• 83rd Texas Legislature

    TMA's 2013 Legislative Report Card

    Texas Legislature Delivers for Patients and Physicians. Most Wins in a Decade!

    Texas patients and their physicians won big at the state Capitol. We had more wins than in recent sessions across all issues affecting patient care, as outlined in TMA’s Healthy Vision 2020. In fact, nearly every TMA bill made it to the finish line, either intact or as an amendment. And every bill TMA wanted stopped was stopped.

    It was a triumphant legislative session for medicine. As credited to late U.S. House Speaker Tip O’Neill, “all politics is local,” and this year we did local better than ever. The keys to our success are the time and effort TMA members took to educate their legislators about issues affecting patient care. Texas legislators listened and delivered for their constituents. Bills unsuccessful in the past two, three, even five sessions moved this year, like no other. Read More

  • Latest Legislative News

    • Licensure Should Stay Intact
      What we really need are standardized processes for licensing similar to medical, dental, and nursing boards for ALL health care providers. Otherwise the burden of proof falls on facilities which employ or contract with these providers and many of those facilities do not have the infrastructure to carry out such investigations.
    • Dr. Monday to Lawmakers: Protect the Safety of Student Athletes
      We concur with sunset staff recommendations regarding steroid testing. TMA supports science and evidence-based testing and recommends a full review of current testing programs, such as the steroid testing initiative. The review should assess cost-benefit and scientific value as well as the depth of illegal steroid use in Texas athletes.
    • TMA Asks Lawmakers to Protect Health Care Funding for Low-Income Women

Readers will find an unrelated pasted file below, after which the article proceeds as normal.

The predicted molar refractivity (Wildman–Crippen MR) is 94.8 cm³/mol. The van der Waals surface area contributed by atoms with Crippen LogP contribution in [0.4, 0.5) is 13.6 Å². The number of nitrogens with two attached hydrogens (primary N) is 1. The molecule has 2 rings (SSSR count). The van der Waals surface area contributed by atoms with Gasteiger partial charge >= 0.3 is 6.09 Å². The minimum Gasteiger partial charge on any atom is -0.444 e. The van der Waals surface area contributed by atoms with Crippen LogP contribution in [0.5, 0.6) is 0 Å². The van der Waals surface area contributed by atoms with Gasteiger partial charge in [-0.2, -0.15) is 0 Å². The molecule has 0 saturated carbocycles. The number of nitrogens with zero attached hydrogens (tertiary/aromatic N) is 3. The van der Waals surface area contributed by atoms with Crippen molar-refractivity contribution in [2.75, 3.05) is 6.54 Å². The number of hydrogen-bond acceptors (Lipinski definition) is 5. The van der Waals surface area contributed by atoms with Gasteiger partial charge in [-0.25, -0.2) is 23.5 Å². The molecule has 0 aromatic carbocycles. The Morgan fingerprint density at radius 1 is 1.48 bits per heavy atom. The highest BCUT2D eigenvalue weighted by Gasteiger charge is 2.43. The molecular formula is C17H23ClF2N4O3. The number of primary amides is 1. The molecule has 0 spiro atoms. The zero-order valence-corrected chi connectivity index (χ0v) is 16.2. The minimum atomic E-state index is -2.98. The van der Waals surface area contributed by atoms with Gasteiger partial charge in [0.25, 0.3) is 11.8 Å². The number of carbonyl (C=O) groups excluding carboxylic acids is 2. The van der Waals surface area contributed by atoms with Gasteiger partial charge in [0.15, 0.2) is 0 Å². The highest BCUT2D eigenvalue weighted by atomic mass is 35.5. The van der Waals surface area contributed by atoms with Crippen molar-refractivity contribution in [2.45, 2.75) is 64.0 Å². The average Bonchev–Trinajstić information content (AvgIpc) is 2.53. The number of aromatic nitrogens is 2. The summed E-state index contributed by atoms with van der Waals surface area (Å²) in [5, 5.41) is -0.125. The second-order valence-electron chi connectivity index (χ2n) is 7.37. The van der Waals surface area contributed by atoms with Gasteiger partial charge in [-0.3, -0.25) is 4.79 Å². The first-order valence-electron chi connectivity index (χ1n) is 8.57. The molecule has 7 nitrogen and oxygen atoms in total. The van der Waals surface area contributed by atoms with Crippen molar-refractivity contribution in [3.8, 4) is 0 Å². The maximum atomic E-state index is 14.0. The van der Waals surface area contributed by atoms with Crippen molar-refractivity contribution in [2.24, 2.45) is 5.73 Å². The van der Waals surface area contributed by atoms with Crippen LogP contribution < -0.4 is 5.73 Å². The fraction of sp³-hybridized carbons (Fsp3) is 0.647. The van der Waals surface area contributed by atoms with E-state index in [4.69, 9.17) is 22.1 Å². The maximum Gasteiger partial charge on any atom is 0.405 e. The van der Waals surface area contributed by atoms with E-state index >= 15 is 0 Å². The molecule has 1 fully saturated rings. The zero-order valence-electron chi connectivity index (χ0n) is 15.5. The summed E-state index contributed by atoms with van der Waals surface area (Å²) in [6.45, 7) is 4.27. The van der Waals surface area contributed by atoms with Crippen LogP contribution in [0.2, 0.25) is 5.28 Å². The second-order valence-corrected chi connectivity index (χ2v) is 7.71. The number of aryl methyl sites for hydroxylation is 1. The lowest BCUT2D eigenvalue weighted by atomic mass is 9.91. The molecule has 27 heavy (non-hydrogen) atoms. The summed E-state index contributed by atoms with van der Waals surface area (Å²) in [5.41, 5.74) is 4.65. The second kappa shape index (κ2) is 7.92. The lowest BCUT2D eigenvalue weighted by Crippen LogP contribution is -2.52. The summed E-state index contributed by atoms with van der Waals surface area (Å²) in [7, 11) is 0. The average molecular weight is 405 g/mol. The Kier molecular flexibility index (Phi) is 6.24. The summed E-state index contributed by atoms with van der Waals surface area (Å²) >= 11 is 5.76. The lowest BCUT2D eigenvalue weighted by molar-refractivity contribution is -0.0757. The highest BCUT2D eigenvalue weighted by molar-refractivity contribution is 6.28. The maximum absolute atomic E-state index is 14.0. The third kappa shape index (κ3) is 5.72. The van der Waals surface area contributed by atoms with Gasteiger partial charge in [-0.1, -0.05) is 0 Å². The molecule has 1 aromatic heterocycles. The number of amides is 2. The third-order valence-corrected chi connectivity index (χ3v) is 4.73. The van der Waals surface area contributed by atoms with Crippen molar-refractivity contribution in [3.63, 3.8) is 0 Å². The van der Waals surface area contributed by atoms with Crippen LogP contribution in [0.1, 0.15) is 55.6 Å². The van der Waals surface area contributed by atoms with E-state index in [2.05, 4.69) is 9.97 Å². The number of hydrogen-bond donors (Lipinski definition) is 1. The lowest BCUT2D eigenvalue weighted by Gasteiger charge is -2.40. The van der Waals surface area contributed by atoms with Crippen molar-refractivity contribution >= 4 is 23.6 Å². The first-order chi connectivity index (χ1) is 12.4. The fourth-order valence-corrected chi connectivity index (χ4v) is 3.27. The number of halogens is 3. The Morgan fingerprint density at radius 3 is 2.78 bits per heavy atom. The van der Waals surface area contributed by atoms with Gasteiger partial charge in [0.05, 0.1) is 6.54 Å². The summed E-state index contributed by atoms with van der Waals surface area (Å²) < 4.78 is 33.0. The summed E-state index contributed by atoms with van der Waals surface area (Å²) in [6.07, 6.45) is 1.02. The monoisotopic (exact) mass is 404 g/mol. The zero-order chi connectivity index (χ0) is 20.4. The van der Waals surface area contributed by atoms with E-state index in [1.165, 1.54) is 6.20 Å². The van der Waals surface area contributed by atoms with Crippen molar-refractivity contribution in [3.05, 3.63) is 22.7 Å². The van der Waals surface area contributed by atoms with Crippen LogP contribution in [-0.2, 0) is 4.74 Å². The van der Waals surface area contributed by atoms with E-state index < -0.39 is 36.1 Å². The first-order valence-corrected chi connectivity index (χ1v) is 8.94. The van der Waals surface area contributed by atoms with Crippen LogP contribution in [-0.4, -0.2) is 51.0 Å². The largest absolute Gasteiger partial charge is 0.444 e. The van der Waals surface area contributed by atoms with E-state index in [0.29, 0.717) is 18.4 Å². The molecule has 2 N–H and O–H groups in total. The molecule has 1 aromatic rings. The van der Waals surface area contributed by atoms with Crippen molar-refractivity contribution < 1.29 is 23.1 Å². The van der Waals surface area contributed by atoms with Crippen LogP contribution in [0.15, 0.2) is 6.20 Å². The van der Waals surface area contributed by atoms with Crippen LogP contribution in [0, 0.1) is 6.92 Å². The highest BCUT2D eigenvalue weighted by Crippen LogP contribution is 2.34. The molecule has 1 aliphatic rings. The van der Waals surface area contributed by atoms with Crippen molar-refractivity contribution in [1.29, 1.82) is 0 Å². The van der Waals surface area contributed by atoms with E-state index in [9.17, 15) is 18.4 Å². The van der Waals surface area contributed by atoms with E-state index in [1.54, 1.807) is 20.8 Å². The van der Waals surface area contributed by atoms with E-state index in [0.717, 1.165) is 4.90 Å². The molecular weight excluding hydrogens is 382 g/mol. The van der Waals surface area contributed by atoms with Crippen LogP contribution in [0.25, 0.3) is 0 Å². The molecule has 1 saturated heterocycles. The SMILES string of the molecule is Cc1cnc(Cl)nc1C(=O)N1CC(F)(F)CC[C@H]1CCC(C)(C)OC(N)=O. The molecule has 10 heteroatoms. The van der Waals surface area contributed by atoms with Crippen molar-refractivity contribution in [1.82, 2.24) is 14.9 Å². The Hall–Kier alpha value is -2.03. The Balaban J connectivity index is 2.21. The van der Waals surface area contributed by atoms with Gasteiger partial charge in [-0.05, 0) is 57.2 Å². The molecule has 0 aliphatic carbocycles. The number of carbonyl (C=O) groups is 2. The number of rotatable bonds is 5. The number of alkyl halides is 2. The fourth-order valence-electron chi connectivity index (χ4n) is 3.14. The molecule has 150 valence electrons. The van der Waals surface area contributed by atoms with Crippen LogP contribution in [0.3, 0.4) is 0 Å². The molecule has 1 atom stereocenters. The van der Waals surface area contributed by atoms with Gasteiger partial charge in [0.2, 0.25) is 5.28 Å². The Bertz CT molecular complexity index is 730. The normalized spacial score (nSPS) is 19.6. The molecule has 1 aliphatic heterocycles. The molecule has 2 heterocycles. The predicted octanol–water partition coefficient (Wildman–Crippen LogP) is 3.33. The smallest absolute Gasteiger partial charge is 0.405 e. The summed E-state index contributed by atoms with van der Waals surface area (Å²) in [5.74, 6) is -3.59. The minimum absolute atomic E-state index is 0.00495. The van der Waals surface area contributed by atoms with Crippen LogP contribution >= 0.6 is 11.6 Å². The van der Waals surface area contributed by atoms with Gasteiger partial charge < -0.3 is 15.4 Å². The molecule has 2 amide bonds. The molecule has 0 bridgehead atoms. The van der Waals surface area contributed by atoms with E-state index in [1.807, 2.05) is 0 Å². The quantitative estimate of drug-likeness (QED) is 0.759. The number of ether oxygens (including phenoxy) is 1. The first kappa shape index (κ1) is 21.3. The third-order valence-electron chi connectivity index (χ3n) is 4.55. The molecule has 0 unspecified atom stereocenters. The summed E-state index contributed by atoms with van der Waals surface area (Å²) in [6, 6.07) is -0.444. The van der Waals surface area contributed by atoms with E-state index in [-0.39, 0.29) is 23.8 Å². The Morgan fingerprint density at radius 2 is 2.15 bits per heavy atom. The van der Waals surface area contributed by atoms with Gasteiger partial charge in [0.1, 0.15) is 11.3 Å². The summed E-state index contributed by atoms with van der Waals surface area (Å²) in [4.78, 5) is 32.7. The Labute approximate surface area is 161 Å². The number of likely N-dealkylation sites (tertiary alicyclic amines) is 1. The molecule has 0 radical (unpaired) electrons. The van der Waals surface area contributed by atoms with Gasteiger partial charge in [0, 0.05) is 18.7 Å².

After the severe cuts to women’s preventative care in 2011, repairing the women’s health safety net will take resources and time. While the investments made in the Texas Women’s Health Program in 2013 increased the number of women served, tens of thousands of low-income Texas women still lack access to care. The state must work to maintain or increase the funding for this valuable program to help rebuild the women’s health care safety net and ultimately save the state millions in Medicaid dollars.
    • TMA: Why Texas Needs a Stronger Public Health System
      TMA strongly encourages DSHS to promote communications with physicians on mental health prevention and public resources so physicians know of available referrals for their patients. This is a significant gap in the public health system.
    • Additional Funding for Preventive Services Saves Lives and Money
      TMA supports DSHS’ goal to “move health forward” with adult immunizations, preventive maternal and perinatal health outcomes, and preventive health care for women including reproductive health, and chronic disease prevention. TMA believes we must invest in Texas’ public health infrastructure as it relates to these costly issues to prevent paying an even higher price tag in the future.
    • TMA Weighs in on Public Health, Medicaid Funding
      Last week, TMA submitted comments regarding the 2016-17 legislative appropriations request from the Texas Health and Human Services Commission and the Texas Department of State Health Services.
    • DPS Begins to Synch Controlled Substance Permit Renewals
      Following a three-month delay, the Texas Department of Public Safety (DPS) reports it is beginning to synchronize physicians' controlled substances registration expiration dates with their Texas Medical Board license expiration dates.
    • TMA Opposes Audiology Scope Expansion
      Audiologists lack the "medical training necessary to perform the same duties as physicians" and aren't able to "provide patients with the medical diagnosis and treatment options they require." That's the message TMA, the American Academy of Otolaryngology – Head and Neck Surgery, 38 state and local medical associations, and dozens of specialty societies and national organizations sent in a letter to House and Senate leaders.
    • Breaking Down Barriers
      Physicians face major hurdles in administering a vaccine that protects against human papillomavirus (HPV)-related cancers. Cervical, genital, and head and neck cancers are preventable, but physicians say the stigma surrounding the vaccine, its high cost, and its voluntary status are keeping vaccination rates in Texas low.